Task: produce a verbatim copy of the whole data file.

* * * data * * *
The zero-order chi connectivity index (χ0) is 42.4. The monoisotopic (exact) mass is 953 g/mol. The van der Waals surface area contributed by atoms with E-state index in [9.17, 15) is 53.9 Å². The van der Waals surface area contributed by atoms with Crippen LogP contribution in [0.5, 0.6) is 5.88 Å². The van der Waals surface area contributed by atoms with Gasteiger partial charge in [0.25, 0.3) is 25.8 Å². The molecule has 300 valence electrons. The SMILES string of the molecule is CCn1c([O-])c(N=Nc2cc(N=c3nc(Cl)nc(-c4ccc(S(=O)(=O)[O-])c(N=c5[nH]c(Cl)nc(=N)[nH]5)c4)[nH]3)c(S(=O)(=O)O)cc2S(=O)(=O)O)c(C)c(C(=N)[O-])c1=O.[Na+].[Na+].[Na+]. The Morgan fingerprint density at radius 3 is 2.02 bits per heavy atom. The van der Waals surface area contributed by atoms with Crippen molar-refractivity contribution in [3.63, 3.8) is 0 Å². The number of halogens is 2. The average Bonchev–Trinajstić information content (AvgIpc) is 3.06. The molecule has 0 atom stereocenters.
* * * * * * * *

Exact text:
The zero-order chi connectivity index (χ0) is 42.4. The monoisotopic (exact) mass is 953 g/mol. The van der Waals surface area contributed by atoms with E-state index in [9.17, 15) is 53.9 Å². The van der Waals surface area contributed by atoms with Crippen LogP contribution in [0.5, 0.6) is 5.88 Å². The van der Waals surface area contributed by atoms with Gasteiger partial charge in [0.25, 0.3) is 25.8 Å². The molecule has 300 valence electrons. The SMILES string of the molecule is CCn1c([O-])c(N=Nc2cc(N=c3nc(Cl)nc(-c4ccc(S(=O)(=O)[O-])c(N=c5[nH]c(Cl)nc(=N)[nH]5)c4)[nH]3)c(S(=O)(=O)O)cc2S(=O)(=O)O)c(C)c(C(=N)[O-])c1=O.[Na+].[Na+].[Na+]. The Morgan fingerprint density at radius 3 is 2.02 bits per heavy atom. The van der Waals surface area contributed by atoms with Crippen molar-refractivity contribution in [3.63, 3.8) is 0 Å². The number of halogens is 2. The average Bonchev–Trinajstić information content (AvgIpc) is 3.06. The molecule has 0 atom stereocenters.